The Personification of Courage

"Life shrinks or expands in proportion to one's courage." 

~Anais Nin Acrisius, king of Argos, was the father of Danaë, a beautiful girl, but was disappointed not to have a male child. When he consulted the oracle about the absence of a male heir, he received information that he  never would produce a son, but in the future he would have a grandson, whose destiny was to kill his grandfather.

Acrisius took extreme measures to try escape his fate and had Danaë isolated on top of a bronze tower. She remained in complete seclusion until one day Zeus came to visit her in the form of a shower of gold. Danaë gave birth to a male child: Perseus. Acrisius could not believe and still hoped to avoid his fate. He ordered a large chest to be made; he proceeded to placed Danaë and her son inside, locked it and cast them into the sea. Zeus asks Poseidon to calm the water, and Danaë and Perseus are able to survive.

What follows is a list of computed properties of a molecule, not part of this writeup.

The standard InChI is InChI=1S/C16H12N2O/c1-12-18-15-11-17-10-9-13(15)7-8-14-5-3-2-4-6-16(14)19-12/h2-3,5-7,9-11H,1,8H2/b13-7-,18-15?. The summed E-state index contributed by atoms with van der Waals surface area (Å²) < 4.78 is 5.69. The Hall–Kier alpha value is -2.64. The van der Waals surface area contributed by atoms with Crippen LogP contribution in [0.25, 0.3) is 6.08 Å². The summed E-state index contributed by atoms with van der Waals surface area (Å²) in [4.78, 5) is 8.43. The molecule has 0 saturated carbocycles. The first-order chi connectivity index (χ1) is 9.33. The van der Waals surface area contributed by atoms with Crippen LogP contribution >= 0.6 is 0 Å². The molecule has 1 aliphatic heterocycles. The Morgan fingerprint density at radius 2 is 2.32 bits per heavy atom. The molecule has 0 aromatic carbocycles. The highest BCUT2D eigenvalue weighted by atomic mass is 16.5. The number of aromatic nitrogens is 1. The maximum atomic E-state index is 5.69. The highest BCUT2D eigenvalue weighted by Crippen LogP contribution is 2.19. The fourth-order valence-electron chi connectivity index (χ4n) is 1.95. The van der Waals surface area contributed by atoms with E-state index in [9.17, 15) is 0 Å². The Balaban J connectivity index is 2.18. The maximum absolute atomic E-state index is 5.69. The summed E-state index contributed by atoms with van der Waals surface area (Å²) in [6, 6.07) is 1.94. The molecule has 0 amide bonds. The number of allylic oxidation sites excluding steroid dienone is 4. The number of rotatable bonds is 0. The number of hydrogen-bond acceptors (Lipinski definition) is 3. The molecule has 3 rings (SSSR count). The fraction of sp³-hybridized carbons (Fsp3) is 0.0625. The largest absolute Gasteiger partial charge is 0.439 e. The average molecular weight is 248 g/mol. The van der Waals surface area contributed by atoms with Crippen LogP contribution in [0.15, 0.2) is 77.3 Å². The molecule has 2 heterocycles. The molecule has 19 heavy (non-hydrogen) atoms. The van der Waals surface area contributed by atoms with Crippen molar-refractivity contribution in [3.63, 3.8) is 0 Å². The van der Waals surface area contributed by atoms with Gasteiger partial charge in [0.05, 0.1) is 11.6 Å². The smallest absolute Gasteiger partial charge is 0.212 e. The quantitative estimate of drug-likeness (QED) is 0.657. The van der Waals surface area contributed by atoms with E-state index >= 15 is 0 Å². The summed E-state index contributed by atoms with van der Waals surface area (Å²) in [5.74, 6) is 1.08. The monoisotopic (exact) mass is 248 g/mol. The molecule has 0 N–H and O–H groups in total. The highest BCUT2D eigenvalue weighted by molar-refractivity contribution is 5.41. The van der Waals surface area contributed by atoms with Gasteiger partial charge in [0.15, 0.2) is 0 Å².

Hurled by the waves, the ark ended up on the beach of Seriphus (Seriphos), one of the islands of the Cyclades. Danaë and Perseus were cared for by an honest fisherman, Dictys, brother of the king of Seriphus, Polydectes, who was an unscrupulous man. Over time, Polydectes fell in love with Danaë, but Dictys protected Danaë from attacks of the king while Perseus was growing up.

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